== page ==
With Sheila, I'm also concerned about the Board's use of a conference call to discuss this. I think PA is a closed-meeting state, but still....???
GenoS
(Florida)

Posts:2430


01/06/2018 2:32 PM  
Posted By BenA2 on 01/06/2018 8:14 AM
To me it is two different issues. If common area parking is limited, then create rules and enforce them. Whether someone uses their garage for a car, a workshop, or storage should not be an HOA concern.

Fire and safety hazards are also separate issues which can be addressed without requiring someone to park in their garage.

I also agree with Ben.

We've got a busybody owner here who asked me if the HOA could have a rule that prohibits people from doing an oil change on their car inside their garage. She thinks the language of our governing documents would allow such a rule. I asked her why that's anyone else's business and she said she feared oil stains on the floors of a garage would negatively impact home sale prices that would end up hurting the neighborhood comps and therefore reduce everyone else's property values by extension.

I walked away shaking my head.
DaveD3
(Michigan)

Posts:796


01/06/2018 7:11 PM  
Posted By GenoS on 01/06/2018 2:32 PM
Posted By BenA2 on 01/06/2018 8:14 AM
To me it is two different issues. If common area parking is limited, then create rules and enforce them. Whether someone uses their garage for a car, a workshop, or storage should not be an HOA concern.

Fire and safety hazards are also separate issues which can be addressed without requiring someone to park in their garage.

I also agree with Ben.

We've got a busybody owner here who asked me if the HOA could have a rule that prohibits people from doing an oil change on their car inside their garage. She thinks the language of our governing documents would allow such a rule. I asked her why that's anyone else's business and she said she feared oil stains on the floors of a garage would negatively impact home sale prices that would end up hurting the neighborhood comps and therefore reduce everyone else's property values by extension.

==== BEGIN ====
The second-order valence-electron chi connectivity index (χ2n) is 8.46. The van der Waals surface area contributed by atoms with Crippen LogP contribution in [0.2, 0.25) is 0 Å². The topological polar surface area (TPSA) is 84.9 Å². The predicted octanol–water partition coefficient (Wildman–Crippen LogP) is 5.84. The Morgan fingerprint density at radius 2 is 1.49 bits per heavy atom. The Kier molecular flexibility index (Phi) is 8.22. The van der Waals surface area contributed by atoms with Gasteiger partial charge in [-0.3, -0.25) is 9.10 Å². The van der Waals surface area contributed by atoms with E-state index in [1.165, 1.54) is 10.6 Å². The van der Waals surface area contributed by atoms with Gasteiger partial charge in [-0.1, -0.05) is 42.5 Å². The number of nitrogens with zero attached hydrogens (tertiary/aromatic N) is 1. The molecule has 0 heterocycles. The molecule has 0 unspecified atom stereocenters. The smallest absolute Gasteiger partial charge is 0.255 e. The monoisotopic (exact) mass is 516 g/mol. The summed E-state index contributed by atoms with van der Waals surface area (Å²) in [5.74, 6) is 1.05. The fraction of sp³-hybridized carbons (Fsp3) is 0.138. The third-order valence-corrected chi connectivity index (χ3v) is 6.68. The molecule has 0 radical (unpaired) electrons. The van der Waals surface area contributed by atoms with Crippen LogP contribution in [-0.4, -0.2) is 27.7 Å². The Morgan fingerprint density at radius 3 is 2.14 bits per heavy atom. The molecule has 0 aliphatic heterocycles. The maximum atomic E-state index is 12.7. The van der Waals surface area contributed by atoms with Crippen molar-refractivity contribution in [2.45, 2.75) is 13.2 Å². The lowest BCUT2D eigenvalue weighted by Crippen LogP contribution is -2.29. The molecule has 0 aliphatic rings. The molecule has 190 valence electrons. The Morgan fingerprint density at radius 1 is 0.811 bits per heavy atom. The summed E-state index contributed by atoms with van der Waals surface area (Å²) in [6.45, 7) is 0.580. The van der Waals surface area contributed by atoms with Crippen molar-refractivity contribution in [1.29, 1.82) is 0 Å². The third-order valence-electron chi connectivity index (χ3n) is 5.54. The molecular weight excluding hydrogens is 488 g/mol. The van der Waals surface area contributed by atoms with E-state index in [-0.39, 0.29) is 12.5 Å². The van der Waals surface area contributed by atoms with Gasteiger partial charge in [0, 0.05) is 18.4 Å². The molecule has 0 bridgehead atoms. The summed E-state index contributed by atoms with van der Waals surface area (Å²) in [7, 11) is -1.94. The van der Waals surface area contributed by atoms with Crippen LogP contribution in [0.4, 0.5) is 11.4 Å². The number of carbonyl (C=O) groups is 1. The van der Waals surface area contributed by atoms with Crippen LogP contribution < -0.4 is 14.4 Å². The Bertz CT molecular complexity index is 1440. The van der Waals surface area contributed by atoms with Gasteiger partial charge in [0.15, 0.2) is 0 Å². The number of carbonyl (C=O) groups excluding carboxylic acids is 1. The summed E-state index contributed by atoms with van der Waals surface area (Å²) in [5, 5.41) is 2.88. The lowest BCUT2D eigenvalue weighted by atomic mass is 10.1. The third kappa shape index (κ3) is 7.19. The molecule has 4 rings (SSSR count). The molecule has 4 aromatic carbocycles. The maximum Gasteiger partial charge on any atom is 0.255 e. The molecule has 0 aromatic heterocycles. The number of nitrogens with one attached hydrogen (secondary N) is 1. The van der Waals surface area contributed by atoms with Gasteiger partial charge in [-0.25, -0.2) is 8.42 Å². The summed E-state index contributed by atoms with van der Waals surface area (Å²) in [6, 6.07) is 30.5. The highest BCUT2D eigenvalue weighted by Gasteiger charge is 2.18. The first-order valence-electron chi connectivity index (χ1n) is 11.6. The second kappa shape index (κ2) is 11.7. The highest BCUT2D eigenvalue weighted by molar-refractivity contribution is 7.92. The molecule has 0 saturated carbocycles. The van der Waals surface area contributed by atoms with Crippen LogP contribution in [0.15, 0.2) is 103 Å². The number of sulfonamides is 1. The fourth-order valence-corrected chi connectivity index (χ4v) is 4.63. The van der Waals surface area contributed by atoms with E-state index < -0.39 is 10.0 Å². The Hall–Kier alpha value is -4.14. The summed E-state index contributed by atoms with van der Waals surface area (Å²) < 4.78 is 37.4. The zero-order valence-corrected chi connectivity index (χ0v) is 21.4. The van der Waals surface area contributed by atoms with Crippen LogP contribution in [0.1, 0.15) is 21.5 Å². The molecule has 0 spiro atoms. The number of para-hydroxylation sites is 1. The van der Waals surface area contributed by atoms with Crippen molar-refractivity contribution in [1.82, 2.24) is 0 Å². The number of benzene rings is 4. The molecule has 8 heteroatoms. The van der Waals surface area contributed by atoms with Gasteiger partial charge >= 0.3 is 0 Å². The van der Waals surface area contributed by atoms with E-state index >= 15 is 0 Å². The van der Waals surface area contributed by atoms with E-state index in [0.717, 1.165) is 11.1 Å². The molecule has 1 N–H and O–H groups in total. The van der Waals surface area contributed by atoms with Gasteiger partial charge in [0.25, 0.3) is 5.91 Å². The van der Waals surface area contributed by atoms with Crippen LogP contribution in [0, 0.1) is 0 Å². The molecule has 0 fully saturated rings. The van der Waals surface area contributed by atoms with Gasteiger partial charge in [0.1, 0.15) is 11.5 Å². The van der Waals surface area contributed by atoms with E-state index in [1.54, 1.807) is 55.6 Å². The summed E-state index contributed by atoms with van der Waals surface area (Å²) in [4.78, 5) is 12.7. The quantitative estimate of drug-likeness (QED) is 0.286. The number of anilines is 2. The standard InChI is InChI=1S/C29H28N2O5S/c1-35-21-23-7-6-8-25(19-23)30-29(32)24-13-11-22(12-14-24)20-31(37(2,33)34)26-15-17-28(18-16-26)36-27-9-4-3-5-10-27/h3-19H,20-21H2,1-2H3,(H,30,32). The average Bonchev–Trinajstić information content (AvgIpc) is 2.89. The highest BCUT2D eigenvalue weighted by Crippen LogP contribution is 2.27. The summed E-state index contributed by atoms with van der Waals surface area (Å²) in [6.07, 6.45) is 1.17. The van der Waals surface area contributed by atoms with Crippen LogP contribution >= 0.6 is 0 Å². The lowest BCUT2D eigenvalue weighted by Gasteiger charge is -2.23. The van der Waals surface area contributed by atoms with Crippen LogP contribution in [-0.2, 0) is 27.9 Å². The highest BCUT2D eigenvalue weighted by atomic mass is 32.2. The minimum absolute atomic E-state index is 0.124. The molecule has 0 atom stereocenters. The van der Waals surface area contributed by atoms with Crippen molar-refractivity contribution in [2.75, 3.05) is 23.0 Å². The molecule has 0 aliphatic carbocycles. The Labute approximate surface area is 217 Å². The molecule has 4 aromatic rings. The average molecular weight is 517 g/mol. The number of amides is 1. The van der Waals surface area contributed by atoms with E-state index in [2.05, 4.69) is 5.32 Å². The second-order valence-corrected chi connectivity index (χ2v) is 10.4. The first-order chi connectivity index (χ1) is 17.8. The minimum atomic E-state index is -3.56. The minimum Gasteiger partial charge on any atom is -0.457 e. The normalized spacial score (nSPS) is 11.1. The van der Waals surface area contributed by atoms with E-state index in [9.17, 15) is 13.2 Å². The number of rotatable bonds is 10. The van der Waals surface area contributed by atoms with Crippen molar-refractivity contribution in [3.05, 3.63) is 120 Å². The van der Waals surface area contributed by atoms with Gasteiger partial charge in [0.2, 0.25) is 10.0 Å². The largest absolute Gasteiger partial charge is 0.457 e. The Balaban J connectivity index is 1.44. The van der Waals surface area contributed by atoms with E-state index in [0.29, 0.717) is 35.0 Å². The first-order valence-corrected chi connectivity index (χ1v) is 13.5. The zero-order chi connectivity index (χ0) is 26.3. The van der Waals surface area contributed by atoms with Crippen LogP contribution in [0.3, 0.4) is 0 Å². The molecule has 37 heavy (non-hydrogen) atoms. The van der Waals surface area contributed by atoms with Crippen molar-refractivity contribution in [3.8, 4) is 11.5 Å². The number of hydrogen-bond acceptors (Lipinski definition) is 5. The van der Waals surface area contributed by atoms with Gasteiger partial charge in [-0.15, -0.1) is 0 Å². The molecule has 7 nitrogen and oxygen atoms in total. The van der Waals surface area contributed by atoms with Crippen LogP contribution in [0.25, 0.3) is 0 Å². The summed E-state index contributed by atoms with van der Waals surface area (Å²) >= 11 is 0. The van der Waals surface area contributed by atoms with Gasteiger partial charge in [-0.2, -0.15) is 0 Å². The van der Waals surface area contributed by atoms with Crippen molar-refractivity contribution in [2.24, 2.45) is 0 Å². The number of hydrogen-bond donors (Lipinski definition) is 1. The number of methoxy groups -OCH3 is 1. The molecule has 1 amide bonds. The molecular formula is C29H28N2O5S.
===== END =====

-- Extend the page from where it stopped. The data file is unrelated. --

I walked away shaking my head.



Wow. Did you politely tell her that HOAs have nothing to do with maintaining property values?
GenoS
(Florida)

Posts:2430


01/06/2018 8:25 PM  
Posted By DaveD3 on 01/06/2018 7:11 PM
Wow. Did you politely tell her that HOAs have nothing to do with maintaining property values?

No I didn't. Aside from the fact that I don't believe that's completely true, I just didn't feel like wasting my time trying to explain to her that doing garage-like things in one's garage is completely in keeping with the letter and spirit of our governing documents.
MaureenM1
(PA)

Posts:328


01/14/2018 2:02 PM  
yes, our attorney reviewed our public offering, site plans and gov documents. The parking spaces provided on such documents is 2. Garage and driveway. So, per our board attorney it's enforceable and have been enforced since February 2016.
DaveD3
(Michigan)

Posts:796


01/15/2018 6:30 AM  
Posted By MaureenM1 on 01/14/2018 2:02 PM
yes, our attorney reviewed our public offering, site plans and gov documents. The parking spaces provided on such documents is 2. Garage and driveway. So, per our board attorney it's enforceable and have been enforced since February 2016.




Rule or restriction in your official documents? What are we talking about here?

You said in your first post that they were granted a waiver to a new rule. Now it's an old restriction in your governing documents? Can you please clarify?

Regardless it sounds like they're doing nothing wrong as they have a waiver to do what they're doing.
MaureenM1
(PA)

Posts:328


01/15/2018 6:41 AM  
Both, our attorney reviewed our documents and drafted a letter to all homeowners what their rightful parking spaces are and we also incorporated into our rules.

This site is VERY informative but it can also make a person feel like they are on "trial" with some of the comments.

SheliaH
(Indiana)

Posts:2281


01/15/2018 11:41 AM  
Well, if the attorney sent a letter to everyone on behalf of the board and this homeowner continues to do whatever, it seems the Board may have to settle things by having a judge do it. You might also look into alternative dispute resolution in your area - usually both sides agree in advance to comply with whatever the arbitrator decides. Sometimes, an arbitrator can come up with a solution neither side thought of, so it's worth a try and it can keep everyone out of court.